Connecting the Drops
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Mayor’s Water Quality Workgroup: Newport, OR

July 05 2006 |
by Surfrider Foundation

In early 2006, Surfrider members in Newport, Oregon began meeting monthly with the city council to jointly identify solutions to water quality problems. Initiated in response to testing conducted by Surfrider volunteers and the Oregon Coast Aquarium that indicated high bacterial counts at local beaches, the “Mayor’s Workgroup on Water Quality” has demonstrated that citizen involvement can be a powerful approach to local problem solving.



(the science of poo)

The workgroup was established by Newport Mayor Bill Bain after Surfrider member Melinda McComb presented concerns at a City Council meeting about contaminated water off Nye Beach. Because most of the state’s water quality monitoring in Newport is conducted during the summer, most members of the public were not aware of high bacterial levels documented at local beaches during the winter months.

Fortunately, Newport’s Blue Water Task Force was there to fill in the gaps. Started in 2004 by Charlie Plybon, Education Director at the Oregon Coast Aquarium, and Markus Mead, Surfrider Field Coordinator, the program has rapidly expanded to provide weekly water quality data for 6 locations in Newport. Involving over 30 volunteer samplers as well as students from the aquarium’s Youth Education Program, the Blue Water Task Force was responsible for informing the community about these local water quality problems, and convincing Newport’s elected officials that a citizen-based approach was needed to identify solutions.

During the Water Quality Workgroup’s second meeting, members toured the Newport Wastewater Treatment Plant with City Engineer Lee Ritzman. In addition to examining the facility and treatment procedure, the group reviewed the city’s wastewater master plan document. The ensuing conversation focused on the challenges of wastewater management in a coastal city, and the critical need for Newport to upgrade its aging infrastructure of pipes and pump stations. By the end of the discussion, city officials and Surfrider volunteers had pledged to work together to help build the necessary political will to finance these needed (and expensive) infrastructure improvements.



(reviewing the Master Plan with Lee Ritzman, City Engineer)

The workgroup next turned its attention to improving beach signage for water quality advisories. Because official advisories may only be triggered by state agency data (primarily collected during the summer) workgroup members stressed the need for the city to better communicate identified health risks during the winter months. In response, city council member Larry Henson negotiated an agreement with the state for Newport to custom-create additional panels for beach signs to advise ocean users of health risks identified through city testing. As part of this arrangement, the city also agreed to install beach advisory signs at two previously unmarked shoreline access points.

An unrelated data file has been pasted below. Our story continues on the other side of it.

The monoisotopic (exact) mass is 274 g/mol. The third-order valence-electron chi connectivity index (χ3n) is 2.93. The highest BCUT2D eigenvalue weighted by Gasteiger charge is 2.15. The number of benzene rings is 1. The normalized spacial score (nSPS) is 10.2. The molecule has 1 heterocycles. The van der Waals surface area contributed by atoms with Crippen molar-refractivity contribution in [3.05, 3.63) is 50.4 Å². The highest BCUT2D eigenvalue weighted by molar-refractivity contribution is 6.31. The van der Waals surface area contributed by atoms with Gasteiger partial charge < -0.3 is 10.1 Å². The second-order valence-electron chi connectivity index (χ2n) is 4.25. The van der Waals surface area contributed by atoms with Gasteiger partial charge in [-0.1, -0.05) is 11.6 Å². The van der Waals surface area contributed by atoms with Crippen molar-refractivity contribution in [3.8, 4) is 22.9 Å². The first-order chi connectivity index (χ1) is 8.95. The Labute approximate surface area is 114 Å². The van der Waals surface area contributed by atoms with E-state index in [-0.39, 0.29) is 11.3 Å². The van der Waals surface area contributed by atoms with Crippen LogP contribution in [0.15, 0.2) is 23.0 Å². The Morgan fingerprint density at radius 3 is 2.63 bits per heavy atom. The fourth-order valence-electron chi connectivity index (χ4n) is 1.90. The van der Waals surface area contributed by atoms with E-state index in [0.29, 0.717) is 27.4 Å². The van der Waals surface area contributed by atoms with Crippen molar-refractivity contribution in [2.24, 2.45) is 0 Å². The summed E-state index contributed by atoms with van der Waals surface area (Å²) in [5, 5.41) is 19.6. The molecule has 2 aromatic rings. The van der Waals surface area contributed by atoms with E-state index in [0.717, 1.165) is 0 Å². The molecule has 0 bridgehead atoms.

More recently, the workgroup has focused on some of the root causes of local water quality pollution, and possible alternatives for city action. Surfrider members have presented information on topics such as best available technologies and municipal grant opportunities for infrastructure improvements. The workgroup has also served as an important forum for discussing the terms of the proposed permit renewal for the local Georgia Pacific pulp and paper mill.

Additionally, the Newport Chapter is currently designing a monitoring project for Nye Creek to identify sources of bacterial pollution off Nye Beach. Since initial documentation of water quality problems at Nye, expanded Surfrider monitoring has indicated that much of this pollution likely originates from the watershed, rather than the city’s sewage outfall. The identification of these sources will lay the groundwork for the city implementation of real and lasting solutions.

Newport Chapter volunteers are also working with the city to develop a public education campaign on reducing non-point source pollution. In the coming months, the city plans to add information to its website, and the water bill will include a 1 page fact sheet on simple lifestyle changes that can help protect local water quality.

Finally, Surfrider volunteers have been organizing fundraising events to support the Oregon Coast Aquarium’s efforts to obtain “EPA certification” for its lab. This certification will allow data collected through the Surfrider/aquarium partnership to be fully recognized by the state as part of Oregon’s Beach Monitoring Program.

The early successes of the Mayor’s Workgroup are a testament to the power of citizen involvement and the value of Blue Water Task Force. The Newport example demonstrates how Surfrider’s volunteer water testing program can provide significant value to a community through scientific monitoring, public education, and policy advancement.

In the words of City Council member Larry Henson to the workgroup, “These are exciting times, your continued work as a committee on water issues is critical to our community. Working together we have began a journey to build a sustainable future for Newport’s citizens, and visitors.”
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